When we make a major purchase, Gary does his homework. When we got our last car, Gary knew more about price, availability and fit to my preferences than either the sales person or me, steering me to a car I never would have considered. Prescient? No. The information is readily available for consumers, along with the tools to make sense of and personalize it.

This information parity is perhaps most apparent in the real estate industry, where the old guard competes with agents more attuned and more wired to the new reality of how buyers approach their research and purchase. The typical home buyer today, smartphone in-hand, has walked through the house, scanned satellite images and toured the neighborhood, all virtually, before ever asking to step into a home. They have at their fingertips market pricing, school district grades, crime statistics, “Walkability” scores and the impressions and opinions of their social network living in the neighborhood. ‘Caveat venditor’ – seller, beware. (Agent, plug-in!)

If not “gatekeeper to information” what is the value and role of the salesperson in the new order?

The new ABC’s of selling:

In researching the book, Pink has delved into many diverse fields, weaving them into surprising and sometimes counterintuitive insights. He follows with practical resources and useful thought experiments at the end of each section. These little ‘sample cases’ are grist for the reader’s personal reflection, insight and skill development (and yes, make us squirm just a bit).

In the old world of selling, ABC stood for Always Be Closing. Ugh. Thankfully, Pink has come up with new ABC’s:

Attunement – being aware of yourself, your actions and attitudes in the current context,

Buoyancy – mental resilience before and after a sales opportunity, and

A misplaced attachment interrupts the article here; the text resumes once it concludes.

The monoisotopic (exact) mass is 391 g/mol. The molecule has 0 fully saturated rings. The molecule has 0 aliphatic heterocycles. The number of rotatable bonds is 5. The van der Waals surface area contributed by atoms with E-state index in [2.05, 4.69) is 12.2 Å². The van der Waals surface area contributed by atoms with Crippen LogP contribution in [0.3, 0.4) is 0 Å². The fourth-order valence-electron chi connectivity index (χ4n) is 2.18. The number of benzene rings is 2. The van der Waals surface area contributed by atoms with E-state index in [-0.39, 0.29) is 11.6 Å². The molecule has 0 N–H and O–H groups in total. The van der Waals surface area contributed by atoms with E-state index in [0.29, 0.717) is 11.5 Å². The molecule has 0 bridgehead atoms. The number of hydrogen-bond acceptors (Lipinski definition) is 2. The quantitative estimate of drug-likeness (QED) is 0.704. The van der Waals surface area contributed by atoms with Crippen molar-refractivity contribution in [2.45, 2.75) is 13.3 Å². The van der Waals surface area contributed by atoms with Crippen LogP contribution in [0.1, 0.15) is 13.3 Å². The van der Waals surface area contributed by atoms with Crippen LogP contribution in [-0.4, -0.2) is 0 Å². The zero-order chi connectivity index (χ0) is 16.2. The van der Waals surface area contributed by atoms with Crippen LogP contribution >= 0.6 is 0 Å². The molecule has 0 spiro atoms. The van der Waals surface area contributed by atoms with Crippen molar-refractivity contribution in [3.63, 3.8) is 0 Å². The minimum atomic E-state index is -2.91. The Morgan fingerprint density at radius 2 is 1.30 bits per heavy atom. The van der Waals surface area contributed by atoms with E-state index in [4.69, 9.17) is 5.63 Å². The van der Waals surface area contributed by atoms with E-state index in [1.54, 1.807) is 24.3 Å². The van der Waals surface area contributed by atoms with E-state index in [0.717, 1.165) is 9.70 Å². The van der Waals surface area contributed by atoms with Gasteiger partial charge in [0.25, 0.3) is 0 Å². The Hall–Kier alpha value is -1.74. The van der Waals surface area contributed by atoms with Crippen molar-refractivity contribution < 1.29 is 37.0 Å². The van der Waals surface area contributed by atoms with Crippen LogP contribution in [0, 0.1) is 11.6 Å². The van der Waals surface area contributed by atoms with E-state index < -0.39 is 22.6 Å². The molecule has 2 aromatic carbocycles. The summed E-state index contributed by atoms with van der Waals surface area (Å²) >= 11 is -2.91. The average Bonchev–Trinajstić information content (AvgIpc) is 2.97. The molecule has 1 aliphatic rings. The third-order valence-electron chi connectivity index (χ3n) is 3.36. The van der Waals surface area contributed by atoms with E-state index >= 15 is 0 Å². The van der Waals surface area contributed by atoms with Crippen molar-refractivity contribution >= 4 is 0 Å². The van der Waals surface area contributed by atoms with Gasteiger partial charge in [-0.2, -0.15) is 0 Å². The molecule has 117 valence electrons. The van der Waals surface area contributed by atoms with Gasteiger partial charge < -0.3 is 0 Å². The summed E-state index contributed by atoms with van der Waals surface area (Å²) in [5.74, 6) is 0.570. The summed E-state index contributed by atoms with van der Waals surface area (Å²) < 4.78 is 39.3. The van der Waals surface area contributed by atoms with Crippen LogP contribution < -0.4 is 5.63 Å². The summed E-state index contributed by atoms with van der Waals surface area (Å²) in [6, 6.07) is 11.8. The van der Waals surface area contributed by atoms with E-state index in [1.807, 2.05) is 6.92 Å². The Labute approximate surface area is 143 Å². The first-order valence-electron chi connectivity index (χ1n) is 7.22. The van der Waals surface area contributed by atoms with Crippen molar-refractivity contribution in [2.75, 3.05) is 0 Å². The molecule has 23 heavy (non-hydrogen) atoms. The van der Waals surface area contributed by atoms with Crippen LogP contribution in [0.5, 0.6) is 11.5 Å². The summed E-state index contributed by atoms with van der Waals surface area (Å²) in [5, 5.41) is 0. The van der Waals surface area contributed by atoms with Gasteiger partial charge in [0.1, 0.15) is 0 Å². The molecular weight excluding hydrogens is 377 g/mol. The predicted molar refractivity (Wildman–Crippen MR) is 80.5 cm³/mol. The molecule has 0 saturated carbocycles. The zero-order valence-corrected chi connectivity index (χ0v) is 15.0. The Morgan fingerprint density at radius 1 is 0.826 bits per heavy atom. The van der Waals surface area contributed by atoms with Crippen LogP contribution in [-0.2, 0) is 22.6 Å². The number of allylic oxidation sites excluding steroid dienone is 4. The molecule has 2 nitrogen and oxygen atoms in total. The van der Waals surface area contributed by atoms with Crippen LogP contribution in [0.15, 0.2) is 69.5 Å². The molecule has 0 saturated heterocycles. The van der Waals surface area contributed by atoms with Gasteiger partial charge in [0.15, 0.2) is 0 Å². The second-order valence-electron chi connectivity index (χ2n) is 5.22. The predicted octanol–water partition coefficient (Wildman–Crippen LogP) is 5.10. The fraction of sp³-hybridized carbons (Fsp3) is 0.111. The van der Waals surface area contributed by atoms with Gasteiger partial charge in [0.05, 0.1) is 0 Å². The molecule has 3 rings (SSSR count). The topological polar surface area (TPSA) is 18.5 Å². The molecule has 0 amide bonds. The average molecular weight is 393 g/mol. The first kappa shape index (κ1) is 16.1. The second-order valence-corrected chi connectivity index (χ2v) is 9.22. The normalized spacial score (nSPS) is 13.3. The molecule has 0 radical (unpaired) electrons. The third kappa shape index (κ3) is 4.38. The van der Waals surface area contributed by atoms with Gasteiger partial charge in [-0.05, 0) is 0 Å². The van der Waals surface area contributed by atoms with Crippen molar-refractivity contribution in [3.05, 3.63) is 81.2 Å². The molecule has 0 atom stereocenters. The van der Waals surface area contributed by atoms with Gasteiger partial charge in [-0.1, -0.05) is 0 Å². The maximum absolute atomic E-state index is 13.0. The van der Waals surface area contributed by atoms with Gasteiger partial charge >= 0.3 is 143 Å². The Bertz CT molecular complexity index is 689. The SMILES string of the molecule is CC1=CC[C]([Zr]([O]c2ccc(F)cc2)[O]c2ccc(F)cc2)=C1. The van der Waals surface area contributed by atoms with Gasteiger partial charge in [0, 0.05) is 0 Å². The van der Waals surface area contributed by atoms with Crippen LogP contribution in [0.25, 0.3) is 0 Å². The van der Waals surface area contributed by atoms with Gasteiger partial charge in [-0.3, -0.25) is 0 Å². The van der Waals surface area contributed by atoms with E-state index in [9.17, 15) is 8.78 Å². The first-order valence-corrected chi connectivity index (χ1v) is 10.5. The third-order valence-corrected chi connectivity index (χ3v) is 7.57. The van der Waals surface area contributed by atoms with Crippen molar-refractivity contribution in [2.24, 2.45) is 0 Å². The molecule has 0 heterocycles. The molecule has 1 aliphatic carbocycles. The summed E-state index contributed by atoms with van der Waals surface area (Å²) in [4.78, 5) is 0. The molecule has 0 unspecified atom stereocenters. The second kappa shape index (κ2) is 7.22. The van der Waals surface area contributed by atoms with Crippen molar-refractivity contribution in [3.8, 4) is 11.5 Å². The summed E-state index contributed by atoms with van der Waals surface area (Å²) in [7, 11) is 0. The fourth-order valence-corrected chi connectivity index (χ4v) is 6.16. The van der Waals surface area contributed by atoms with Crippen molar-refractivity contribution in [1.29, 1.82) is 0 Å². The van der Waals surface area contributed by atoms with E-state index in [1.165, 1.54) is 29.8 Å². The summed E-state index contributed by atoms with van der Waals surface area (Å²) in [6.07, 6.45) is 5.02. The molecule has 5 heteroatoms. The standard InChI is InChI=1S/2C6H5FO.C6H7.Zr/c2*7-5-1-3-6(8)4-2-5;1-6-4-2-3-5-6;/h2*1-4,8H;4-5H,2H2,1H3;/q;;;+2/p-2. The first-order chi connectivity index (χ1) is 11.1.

Clarity – finding the right questions to ask to help the client gain clarity.

As Gary and I reflect on the evolution of our approach to sales, these principles ring true.

The final section of the book focuses on what to do in the ‘new’ sales process. He draws from Pixar and others as he walks through six ways to ‘pitch’, and reaches into improvisational theatre to help the reader move from a world of scripted sales to deeper listening and awareness in working with customers and peers.

Servant Selling:

In closing, Pink talks about a fundamental shift in values underlying selling. Taking a page from Robert Greenleaf’s “Servant Leadership” philosophy, he creates a version for the new world of sales… He calls it “Servant Selling”:

“ It begins with the idea that those move others aren’t manipulators but servants. They serve first and sell later. And the test – which, like Greanleaf’s, is the best and most difficult to administer is this: If the person you’re selling to agrees to buy, will his or her life improve? When your interaction is over will the world be a better place than when you began?”

The book, like Pink’s previous work, is a fast read, a bit cheeky, and packed with useful tidbits. Most important, for the many of us who protest “I am not a salesman!”, it touches our core of doubts, fears and biases. It offers the opportunity and a pathway to change our frame from sales as something to be avoided to sales as a caring service aimed at helping both parties succeed.

This is certainly true for me. I’m far better off for having read this book.

– Ann Ralston

© 2013 Ralston Consulting Inc.

Link to Kindle e-book at Amazon.com: To Sell Is Human: The Surprising Truth About Moving Others